If you’re planning to purchase a timeshare, there are some things you need to know first before signing your name on the dotted line. While being a timeshare owner is great, some people enter into contracts without really understanding how timeshares work and their responsibilities as an owner. The result: They end up regretting their purchase or worse, face legal issues.
Potential Legal Matters Regarding Timeshares
Timeshare issues are governed by business, contract, and real estate laws, and usually involve the following:
- Unexpected foreclosure
- Timeshare fraud – This involves alleged timeshare resale brokers that offer to sell your timeshare for a costly upfront fee but are never heard from again after you send them money, explains a timeshare fraud attorney.
- Disputes between owners – For example, having the same schedule for timeshare occupancy.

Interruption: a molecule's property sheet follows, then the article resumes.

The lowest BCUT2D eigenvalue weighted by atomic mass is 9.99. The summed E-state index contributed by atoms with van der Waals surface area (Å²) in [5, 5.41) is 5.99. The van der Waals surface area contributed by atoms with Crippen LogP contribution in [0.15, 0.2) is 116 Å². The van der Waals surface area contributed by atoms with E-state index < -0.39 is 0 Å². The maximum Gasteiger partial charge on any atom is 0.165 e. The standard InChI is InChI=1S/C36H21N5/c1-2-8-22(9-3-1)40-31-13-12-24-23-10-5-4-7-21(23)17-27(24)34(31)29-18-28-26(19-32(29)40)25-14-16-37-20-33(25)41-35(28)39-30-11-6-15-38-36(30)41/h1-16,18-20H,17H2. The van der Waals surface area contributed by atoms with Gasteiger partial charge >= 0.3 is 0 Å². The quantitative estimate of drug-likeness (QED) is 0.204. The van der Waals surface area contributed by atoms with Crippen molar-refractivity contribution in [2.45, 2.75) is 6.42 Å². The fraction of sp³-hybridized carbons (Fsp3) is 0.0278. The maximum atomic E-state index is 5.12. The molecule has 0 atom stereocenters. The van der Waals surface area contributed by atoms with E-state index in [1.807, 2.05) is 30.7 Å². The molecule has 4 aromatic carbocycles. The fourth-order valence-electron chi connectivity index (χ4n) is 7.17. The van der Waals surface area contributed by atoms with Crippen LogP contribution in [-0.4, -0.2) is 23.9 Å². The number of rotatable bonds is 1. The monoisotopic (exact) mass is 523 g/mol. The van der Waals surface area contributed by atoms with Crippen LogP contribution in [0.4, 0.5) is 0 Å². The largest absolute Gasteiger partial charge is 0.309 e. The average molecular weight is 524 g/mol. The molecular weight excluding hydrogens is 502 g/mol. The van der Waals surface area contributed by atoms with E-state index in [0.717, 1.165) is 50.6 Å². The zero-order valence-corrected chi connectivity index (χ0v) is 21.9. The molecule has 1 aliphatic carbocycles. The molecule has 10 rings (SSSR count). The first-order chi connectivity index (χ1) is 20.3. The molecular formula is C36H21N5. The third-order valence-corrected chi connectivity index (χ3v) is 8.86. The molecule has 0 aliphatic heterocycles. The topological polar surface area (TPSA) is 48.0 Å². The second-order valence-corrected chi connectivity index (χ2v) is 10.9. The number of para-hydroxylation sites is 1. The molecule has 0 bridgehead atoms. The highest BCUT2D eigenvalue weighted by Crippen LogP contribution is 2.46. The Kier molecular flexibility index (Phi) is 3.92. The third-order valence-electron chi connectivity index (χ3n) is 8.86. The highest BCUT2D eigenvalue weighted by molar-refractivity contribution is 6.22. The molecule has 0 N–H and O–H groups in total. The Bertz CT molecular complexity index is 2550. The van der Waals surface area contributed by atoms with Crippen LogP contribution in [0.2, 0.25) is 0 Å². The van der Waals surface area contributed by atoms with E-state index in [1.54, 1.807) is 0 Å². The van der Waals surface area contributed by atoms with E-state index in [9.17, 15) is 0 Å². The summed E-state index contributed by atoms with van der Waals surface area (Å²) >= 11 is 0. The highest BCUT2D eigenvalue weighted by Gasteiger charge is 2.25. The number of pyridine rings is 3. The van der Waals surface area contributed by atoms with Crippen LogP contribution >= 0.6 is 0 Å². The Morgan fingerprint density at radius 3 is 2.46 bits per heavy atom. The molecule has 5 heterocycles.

- Giving away or transferring timeshare rights
- Overlapping state laws, such as when you own a timeshare in a different state than your primary residence
- Timeshare rescission or cancellation
Do note though that in the majority of cases, timeshare contracts are legal and binding once they’re signed. However, some companies that sell timeshares offer a return window that buyers could leverage for revoking or cancelling their purchase should they change their minds.
Resolving Timeshare Issues
If you encounter an issue with your timeshare, review your contract to see how it might be resolved. For instance, your contract might specify details about what would happen in case you default on your payment or if your timeshare was foreclosed. Otherwise, an issue might need to be taken to court to get a resolution. Usually, the court would order damage awards or some other remedy to compensate the non-breaching party.
Timeshares could involve overlapping and complex laws, so it’s in your best interest to reach out to a lawyer with ample experience in timeshare dealings. Your lawyer would inform you of all the legal remedies applicable to your case and represent you in court if necessary.